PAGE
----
“Hi there, Sam, you're just the eagle I was looking for, because today I wanted to salute two beloved cultural institutions born in the 1970s.”
“Finally! A kindred spirit! Someone who understands that what we need more of around here is culture and an appreciation for history.”
“I couldn't agree more, Sam, as anyone who's read my blog, Grognardia, would know.”
“A blog, eh? Isn't that one of those new fangled Internet thingies where self-important blowhards with too much time on their hands talk down to everyone who disagrees with them?”
“Pretty much, yeah.”
“That's what I thought! How do I get a blog of my own?”
“I'll tell you later, but, as I said, right now we're going to honor two beloved cultural institutions that first appeared in the 1970s.”
“The Republican Study Committee and the Trilateral Commission, both of which were established in 1974?”
“No, not those.”
“The Moral Majority and the Covert Action Information Bulletin?”
“No, not those either.”
“The Office of Net Assessment and the Executive Intelligence Review?”
“Surely, you're not talking about National Public Radio?”
“No, no, of course not. What do you take me for, some kind of hippie?”
“Well, you can never be so sure about people nowadays. Why, the things I could tell you from my time on The Muppet Show ...”
“What a coincidence! The Muppet Show is one of the two beloved 1970s cultural institutions I wanted to discuss.”
“The Muppet Show? A beloved cultural institution? Pop cultural maybe, but I'm interested in high culture -- programming that elevates the mind and ennobles the soul, not the low brow ephemera that distracts Johnny Know-Nothing from the drudgery of his daily existence.”
“I ... see.”
“So what's the other 'beloved cultural institution' you intend to discuss? Let me guess: Pong? Duck Hunt perhaps?”
“No, Sam. I'm as devoted to uplifting and edifying activities as you are. That's why I want to talk about another 1970s cultural institution that is, in my opinion, both uplifting and edifying -- Dungeons & Dragons!”
At first glance, it might not seem as if The Muppet Show and Dungeons & Dragons have a lot in common other than the decade in which they were both born. That's what I thought too when this blog's furry green proprietor approached me about doing a guest post on this very topic. What could I possibly say about these two staples of my youth that somehow connected them in a way that might provide even a small bit of insight to others? I spent a long time trying to unearth some hitherto unknown connection between Jim Henson and Gary Gygax and Dave Arneson, something -- anything -- that might let me talk about these world-changing creations as part of a larger movement in entertainment in the 1970s.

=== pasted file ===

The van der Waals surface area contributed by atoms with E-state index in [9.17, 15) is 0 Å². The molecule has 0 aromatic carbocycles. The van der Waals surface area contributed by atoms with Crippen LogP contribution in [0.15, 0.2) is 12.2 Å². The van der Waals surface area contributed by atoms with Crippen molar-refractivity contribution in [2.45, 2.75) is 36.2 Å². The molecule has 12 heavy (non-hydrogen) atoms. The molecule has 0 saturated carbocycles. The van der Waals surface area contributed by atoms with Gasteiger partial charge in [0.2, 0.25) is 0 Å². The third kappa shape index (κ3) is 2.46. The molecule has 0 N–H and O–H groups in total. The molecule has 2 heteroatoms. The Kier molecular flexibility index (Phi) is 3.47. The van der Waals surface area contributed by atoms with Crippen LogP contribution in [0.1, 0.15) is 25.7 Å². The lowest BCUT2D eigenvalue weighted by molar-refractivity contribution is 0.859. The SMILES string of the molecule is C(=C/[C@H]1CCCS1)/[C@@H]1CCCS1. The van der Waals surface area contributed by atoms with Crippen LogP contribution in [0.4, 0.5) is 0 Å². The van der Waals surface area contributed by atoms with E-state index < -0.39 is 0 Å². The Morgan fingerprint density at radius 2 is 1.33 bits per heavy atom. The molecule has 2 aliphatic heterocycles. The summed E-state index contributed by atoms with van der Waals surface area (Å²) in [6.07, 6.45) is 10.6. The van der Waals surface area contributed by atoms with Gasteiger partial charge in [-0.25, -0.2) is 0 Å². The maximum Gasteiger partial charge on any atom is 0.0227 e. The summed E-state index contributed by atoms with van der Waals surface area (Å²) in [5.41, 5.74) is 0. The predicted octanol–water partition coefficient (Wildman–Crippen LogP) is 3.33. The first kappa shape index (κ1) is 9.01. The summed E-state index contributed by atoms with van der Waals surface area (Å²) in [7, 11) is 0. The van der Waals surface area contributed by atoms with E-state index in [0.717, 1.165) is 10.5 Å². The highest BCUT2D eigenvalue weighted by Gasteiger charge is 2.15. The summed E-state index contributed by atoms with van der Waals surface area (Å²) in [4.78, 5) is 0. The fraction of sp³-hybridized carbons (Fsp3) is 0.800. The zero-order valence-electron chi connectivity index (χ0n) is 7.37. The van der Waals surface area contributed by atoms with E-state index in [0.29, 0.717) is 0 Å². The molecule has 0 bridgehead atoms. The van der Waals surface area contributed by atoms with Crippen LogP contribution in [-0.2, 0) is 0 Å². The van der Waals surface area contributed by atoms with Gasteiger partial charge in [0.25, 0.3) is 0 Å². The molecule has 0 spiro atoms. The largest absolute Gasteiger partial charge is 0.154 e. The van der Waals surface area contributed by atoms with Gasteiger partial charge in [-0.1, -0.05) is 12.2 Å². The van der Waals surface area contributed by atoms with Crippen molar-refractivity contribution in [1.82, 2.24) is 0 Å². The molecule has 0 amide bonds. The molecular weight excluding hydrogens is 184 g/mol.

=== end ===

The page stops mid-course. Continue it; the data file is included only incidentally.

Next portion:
And that's when it struck me. When I think back on the decade of my childhood what I remember was a riotous mess of strangeness. This was, after all, the decade of Star Wars, Jaws, and Close Encounters of the Third Kind. It was a decade obsessed with the weird, the Fortean, and the Satanic, from King Tut to Bigfoot to The Amityville Horror and more. It was, for a kid like me, a great time to grow up, serving up a heady stew of half-digested oddities, claptrap, and, above all, fantasy with which to feed my imagination. I still largely subsist on a diet of such nonsense, the taste for which I first acquired more than three decades ago.
Both The Muppet Show and Dungeons & Dragons -- heck, roleplaying in general -- are fruits of that riotous mess of strangeness I remember so well. They grabbed hold of everything that was going on at the time, from the ridiculous to the sublime, and ran with it in amazing, imaginative directions. They treated us to the spectacle of Ethel Merman singing a duet with a vain, anthropomorphic pig and to a game where Conan and Gandalf can team up to fight Dracula. They were vehicles of wild imagination that taught us that value of reckless borrowing from anything we could get our hands on to create something that was somehow more than the sum of its parts, whether it was throwing an alien spacecraft or a cowboy into a D&D adventure or spoofing medical soap operas with a cast made up entirely of animals.
It's worth noting too another important lesson imparted by both The Muppet Show and Dungeons & Dragons: fantasy isn't just for kids. Whereas Henson's earlier Sesame Street was clearly aimed at children, The Muppet Show wasn't. It was broadcast in prime time and contained plenty of sly humor and allusions that would go right over a child's head, even as he laughed at the sight of Gonzo eating a rubber tire to the music of “Flight of the Bumblebee.” Likewise, D&D was a game whose audience included adults; my Holmes-edited Basic Set proclaimed itself “the original adult fantasy role-playing game.” That may seem like a small thing, but, to a child like me, it suggested that growing up didn't mean an end to fantasy, a lesson I've carried with me all these years and imparted to my own children, thanks to these beloved cultural institutions of the 1970s.
- James Maliszewski